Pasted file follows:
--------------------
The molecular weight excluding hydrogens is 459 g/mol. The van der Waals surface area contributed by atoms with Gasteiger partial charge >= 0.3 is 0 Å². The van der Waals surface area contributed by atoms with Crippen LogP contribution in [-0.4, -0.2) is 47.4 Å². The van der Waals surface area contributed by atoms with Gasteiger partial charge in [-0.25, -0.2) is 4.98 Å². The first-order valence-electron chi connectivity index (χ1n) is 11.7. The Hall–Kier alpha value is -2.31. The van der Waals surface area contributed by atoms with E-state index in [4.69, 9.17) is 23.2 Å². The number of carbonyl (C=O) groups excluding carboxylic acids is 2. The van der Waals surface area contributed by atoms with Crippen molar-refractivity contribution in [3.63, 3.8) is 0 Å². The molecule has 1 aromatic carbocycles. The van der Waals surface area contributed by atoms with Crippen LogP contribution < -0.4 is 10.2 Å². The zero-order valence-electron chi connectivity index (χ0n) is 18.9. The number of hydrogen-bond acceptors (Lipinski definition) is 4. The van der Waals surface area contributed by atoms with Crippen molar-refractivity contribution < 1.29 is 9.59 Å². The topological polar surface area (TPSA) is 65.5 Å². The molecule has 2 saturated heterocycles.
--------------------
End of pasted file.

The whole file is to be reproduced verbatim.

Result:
The molecular weight excluding hydrogens is 459 g/mol. The van der Waals surface area contributed by atoms with Gasteiger partial charge >= 0.3 is 0 Å². The van der Waals surface area contributed by atoms with Crippen LogP contribution in [-0.4, -0.2) is 47.4 Å². The van der Waals surface area contributed by atoms with Gasteiger partial charge in [-0.25, -0.2) is 4.98 Å². The first-order valence-electron chi connectivity index (χ1n) is 11.7. The Hall–Kier alpha value is -2.31. The van der Waals surface area contributed by atoms with E-state index in [4.69, 9.17) is 23.2 Å². The number of carbonyl (C=O) groups excluding carboxylic acids is 2. The van der Waals surface area contributed by atoms with Crippen molar-refractivity contribution in [3.63, 3.8) is 0 Å². The molecule has 1 aromatic carbocycles. The van der Waals surface area contributed by atoms with Crippen LogP contribution < -0.4 is 10.2 Å². The zero-order valence-electron chi connectivity index (χ0n) is 18.9. The number of hydrogen-bond acceptors (Lipinski definition) is 4. The van der Waals surface area contributed by atoms with Crippen molar-refractivity contribution < 1.29 is 9.59 Å². The topological polar surface area (TPSA) is 65.5 Å². The molecule has 2 saturated heterocycles.